An important addition to the 2019 law is the introduction of “product liability” under which manufacturers and sellers of products or services have been held liable to make good any harm caused to a consumer by products. defective, manufactured or sold, or for a deficiency in services. Another newly introduced concept is that of “unfair contracts” aimed at protecting consumers against unilaterally distorted and unreasonable contracts that tilt in favor of manufacturers or service providers. The definition of “unfair commercial practices” has also been broadened. It is now also an offense if personal information, given in confidence and collected during a transaction, is disclosed.
These changes mean an attempt to increase market openness through legal protection, with the aim of ensuring that the interests of consumers come first. The 2019 law continues to have consumer dispute resolution commissions at the district, state, and national levels (consumer commissions), but the pecuniary jurisdiction of each of these commissions has been significantly increased to reduce the burden. state and national commissions by encouraging consumers to approach the district commission for complaints worth up to 1 crore rupees.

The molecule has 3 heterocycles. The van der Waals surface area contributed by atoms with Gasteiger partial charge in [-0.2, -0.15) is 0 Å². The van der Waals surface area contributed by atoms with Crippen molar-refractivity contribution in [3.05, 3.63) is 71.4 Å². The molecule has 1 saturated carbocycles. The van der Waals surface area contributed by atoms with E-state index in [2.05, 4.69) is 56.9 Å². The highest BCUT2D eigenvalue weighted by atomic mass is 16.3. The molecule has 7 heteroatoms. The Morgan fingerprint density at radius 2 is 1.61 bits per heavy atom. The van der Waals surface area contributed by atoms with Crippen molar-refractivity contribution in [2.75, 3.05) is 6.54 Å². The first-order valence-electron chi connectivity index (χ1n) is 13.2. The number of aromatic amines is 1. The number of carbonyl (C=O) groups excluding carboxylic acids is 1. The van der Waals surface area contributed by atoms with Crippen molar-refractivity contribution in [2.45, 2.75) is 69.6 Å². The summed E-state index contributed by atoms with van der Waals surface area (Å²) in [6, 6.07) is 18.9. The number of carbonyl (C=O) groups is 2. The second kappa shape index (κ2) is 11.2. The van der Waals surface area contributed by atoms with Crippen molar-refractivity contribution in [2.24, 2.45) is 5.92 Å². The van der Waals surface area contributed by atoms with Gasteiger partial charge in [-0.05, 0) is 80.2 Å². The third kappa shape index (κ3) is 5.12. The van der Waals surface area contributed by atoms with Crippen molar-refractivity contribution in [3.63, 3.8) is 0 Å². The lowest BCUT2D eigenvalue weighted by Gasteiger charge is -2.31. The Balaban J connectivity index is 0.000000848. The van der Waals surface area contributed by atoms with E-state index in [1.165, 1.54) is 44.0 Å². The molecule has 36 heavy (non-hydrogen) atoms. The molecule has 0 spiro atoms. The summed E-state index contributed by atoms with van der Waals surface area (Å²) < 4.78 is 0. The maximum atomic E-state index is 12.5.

In addition, the jurisdiction of consumer commissions was also broadened to allow complaints to be made where the complainant resides or works personally for gain, as opposed to the 1986 law where complaints had to be filed where the opposing party resides or does business, or where the cause of action arose. This will ease the burden on consumers who will now be able to file complaints at the district level where they reside and will not be required to travel to other areas to pursue their complaints.